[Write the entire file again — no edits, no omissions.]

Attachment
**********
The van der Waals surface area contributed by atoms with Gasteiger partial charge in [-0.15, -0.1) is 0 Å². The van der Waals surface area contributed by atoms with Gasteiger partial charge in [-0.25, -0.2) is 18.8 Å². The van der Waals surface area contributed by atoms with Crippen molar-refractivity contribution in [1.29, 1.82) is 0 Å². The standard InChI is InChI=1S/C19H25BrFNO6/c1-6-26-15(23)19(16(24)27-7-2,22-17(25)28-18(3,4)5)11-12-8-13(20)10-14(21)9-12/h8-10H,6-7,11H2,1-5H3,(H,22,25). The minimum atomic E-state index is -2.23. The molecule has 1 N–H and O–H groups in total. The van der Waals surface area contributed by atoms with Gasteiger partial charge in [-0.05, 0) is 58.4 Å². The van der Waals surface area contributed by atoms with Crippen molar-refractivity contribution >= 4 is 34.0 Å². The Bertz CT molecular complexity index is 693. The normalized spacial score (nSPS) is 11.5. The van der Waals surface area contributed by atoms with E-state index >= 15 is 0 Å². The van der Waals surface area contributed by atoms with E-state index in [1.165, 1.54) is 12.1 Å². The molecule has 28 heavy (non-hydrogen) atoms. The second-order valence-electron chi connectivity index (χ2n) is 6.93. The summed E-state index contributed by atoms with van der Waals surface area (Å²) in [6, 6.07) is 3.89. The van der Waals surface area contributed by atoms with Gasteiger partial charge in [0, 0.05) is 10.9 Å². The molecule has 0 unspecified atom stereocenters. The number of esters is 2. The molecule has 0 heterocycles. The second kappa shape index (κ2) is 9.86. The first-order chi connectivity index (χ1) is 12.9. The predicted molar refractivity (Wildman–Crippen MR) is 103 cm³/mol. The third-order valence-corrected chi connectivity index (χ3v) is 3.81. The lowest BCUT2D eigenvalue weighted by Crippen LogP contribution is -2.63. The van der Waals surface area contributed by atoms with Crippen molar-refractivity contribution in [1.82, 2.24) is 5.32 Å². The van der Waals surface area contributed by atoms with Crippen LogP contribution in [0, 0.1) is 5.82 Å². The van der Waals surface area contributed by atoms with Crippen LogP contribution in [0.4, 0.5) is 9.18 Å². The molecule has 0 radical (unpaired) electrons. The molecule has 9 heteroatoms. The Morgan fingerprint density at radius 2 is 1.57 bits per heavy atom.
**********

The van der Waals surface area contributed by atoms with Gasteiger partial charge in [-0.15, -0.1) is 0 Å². The van der Waals surface area contributed by atoms with Gasteiger partial charge in [-0.25, -0.2) is 18.8 Å². The van der Waals surface area contributed by atoms with Crippen molar-refractivity contribution in [1.29, 1.82) is 0 Å². The standard InChI is InChI=1S/C19H25BrFNO6/c1-6-26-15(23)19(16(24)27-7-2,22-17(25)28-18(3,4)5)11-12-8-13(20)10-14(21)9-12/h8-10H,6-7,11H2,1-5H3,(H,22,25). The minimum atomic E-state index is -2.23. The molecule has 1 N–H and O–H groups in total. The van der Waals surface area contributed by atoms with Gasteiger partial charge in [-0.05, 0) is 58.4 Å². The van der Waals surface area contributed by atoms with Crippen molar-refractivity contribution >= 4 is 34.0 Å². The Bertz CT molecular complexity index is 693. The normalized spacial score (nSPS) is 11.5. The van der Waals surface area contributed by atoms with E-state index >= 15 is 0 Å². The van der Waals surface area contributed by atoms with E-state index in [1.165, 1.54) is 12.1 Å². The molecule has 28 heavy (non-hydrogen) atoms. The second-order valence-electron chi connectivity index (χ2n) is 6.93. The summed E-state index contributed by atoms with van der Waals surface area (Å²) in [6, 6.07) is 3.89. The van der Waals surface area contributed by atoms with Gasteiger partial charge in [0, 0.05) is 10.9 Å². The molecule has 0 unspecified atom stereocenters. The number of esters is 2. The molecule has 0 heterocycles. The second kappa shape index (κ2) is 9.86. The first-order chi connectivity index (χ1) is 12.9. The predicted molar refractivity (Wildman–Crippen MR) is 103 cm³/mol. The third-order valence-corrected chi connectivity index (χ3v) is 3.81. The lowest BCUT2D eigenvalue weighted by Crippen LogP contribution is -2.63. The van der Waals surface area contributed by atoms with Crippen molar-refractivity contribution in [1.82, 2.24) is 5.32 Å². The van der Waals surface area contributed by atoms with Crippen LogP contribution in [0, 0.1) is 5.82 Å². The van der Waals surface area contributed by atoms with Crippen LogP contribution in [0.4, 0.5) is 9.18 Å². The molecule has 0 radical (unpaired) electrons. The molecule has 9 heteroatoms. The Morgan fingerprint density at radius 2 is 1.57 bits per heavy atom.